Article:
The publication process has gone so far downhill it's basically not recognizable as science any more. This is driven by the university tenure process. Being a tenured professorship is a sweet job. The hours are short and flexible and the work is interesting and varied. Pay is less than industry, but once tenured the pay is guaranteed. Benefits are usually top-notch. That's an appealing package for anyone of reasonable intellect, middling ambition, and a desire for ironclad security. Not surprisingly, the supply of would-be professor labor greatly outstrips demand.
So who gets that cushy seat? Well, it's all based on publications and grant money. Grant money is based mostly on publications. So what you, would-be professor, need is a pile of publications. This is a huge change from the scientific publications of yore, which were by and large written for the benefit of the reader. These papers are written for the benefit of the WRITER, and that makes all the difference.
Most are on insanely obscure topics. The writer needs novelty (which is easiest achieved by obscurity) to get past peer review and no one cares if anyone else actually wants to know about the topic. Organization and clarity are for the birds - as long as the reviewers can't prove you're wrong per say it will get accepted somewhere eventually, especially at a pay journal. Reproducibility is actually undesirable - the last thing you want is scrutiny. It can't get you another publication, but it could force you to retract one. The problem being addressed by a given paper is typically very easy, but made to look very hard. Solve a hard problem, get one paper. Solve an easy problem that looks hard, get one paper. It's a no brainer.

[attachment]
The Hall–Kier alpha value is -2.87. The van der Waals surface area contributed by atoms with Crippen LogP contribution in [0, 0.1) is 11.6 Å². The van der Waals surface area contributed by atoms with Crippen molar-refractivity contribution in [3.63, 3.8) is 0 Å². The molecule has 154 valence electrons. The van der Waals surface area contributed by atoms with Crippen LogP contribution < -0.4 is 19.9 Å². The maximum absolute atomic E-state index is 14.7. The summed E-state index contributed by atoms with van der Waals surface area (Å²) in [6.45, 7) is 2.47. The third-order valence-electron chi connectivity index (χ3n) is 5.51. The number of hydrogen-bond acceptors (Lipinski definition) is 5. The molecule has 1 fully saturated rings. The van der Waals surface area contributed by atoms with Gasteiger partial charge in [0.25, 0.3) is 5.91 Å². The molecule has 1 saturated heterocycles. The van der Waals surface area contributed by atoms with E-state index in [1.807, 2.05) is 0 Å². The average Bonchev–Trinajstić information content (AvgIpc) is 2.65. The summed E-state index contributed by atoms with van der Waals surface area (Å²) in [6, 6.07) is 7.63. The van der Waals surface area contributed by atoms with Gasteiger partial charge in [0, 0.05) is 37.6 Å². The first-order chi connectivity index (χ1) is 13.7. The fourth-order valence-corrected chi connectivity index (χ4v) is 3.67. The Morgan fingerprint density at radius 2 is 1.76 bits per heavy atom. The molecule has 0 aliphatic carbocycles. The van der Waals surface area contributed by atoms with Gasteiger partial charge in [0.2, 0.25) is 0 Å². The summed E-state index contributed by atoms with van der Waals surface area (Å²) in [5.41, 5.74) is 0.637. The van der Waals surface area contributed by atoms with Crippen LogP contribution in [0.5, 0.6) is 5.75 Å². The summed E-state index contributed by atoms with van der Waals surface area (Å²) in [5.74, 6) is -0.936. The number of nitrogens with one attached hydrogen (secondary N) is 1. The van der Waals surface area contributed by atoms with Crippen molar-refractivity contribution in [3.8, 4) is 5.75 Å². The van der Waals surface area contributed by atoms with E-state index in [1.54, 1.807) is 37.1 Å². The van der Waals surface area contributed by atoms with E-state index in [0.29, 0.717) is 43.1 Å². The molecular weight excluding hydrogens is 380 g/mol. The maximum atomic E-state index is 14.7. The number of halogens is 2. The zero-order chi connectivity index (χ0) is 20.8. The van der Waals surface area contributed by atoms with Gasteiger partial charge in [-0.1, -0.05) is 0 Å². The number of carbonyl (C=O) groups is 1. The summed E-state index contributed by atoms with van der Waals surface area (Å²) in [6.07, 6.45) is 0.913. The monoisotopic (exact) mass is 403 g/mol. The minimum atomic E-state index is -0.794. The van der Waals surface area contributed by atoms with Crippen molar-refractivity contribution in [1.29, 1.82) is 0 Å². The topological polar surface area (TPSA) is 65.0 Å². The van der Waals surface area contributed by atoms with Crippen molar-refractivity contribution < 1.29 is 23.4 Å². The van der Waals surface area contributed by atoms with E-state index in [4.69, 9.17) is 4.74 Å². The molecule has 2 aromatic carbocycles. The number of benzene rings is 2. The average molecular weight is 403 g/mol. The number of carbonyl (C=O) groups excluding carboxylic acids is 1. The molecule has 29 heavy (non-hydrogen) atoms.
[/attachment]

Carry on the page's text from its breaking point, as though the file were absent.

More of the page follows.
Think these papers won't get past peer review? Think again. Mostly the journals don't REALLY read them. Just sort of skim. Think tenure committees will evaluate the papers on their merits? Think again. They don't have time, and in most universities the ultimate arbiter of tenure is the whole body of professors, most from different fields. TAre they're going to parse your obscure minutia? Heck no. They weigh it.
This can't be changed by fixing the journals. The real problem is that many of those publishing are doing so in bad faith. Right now scientists have exactly the journals they deserve.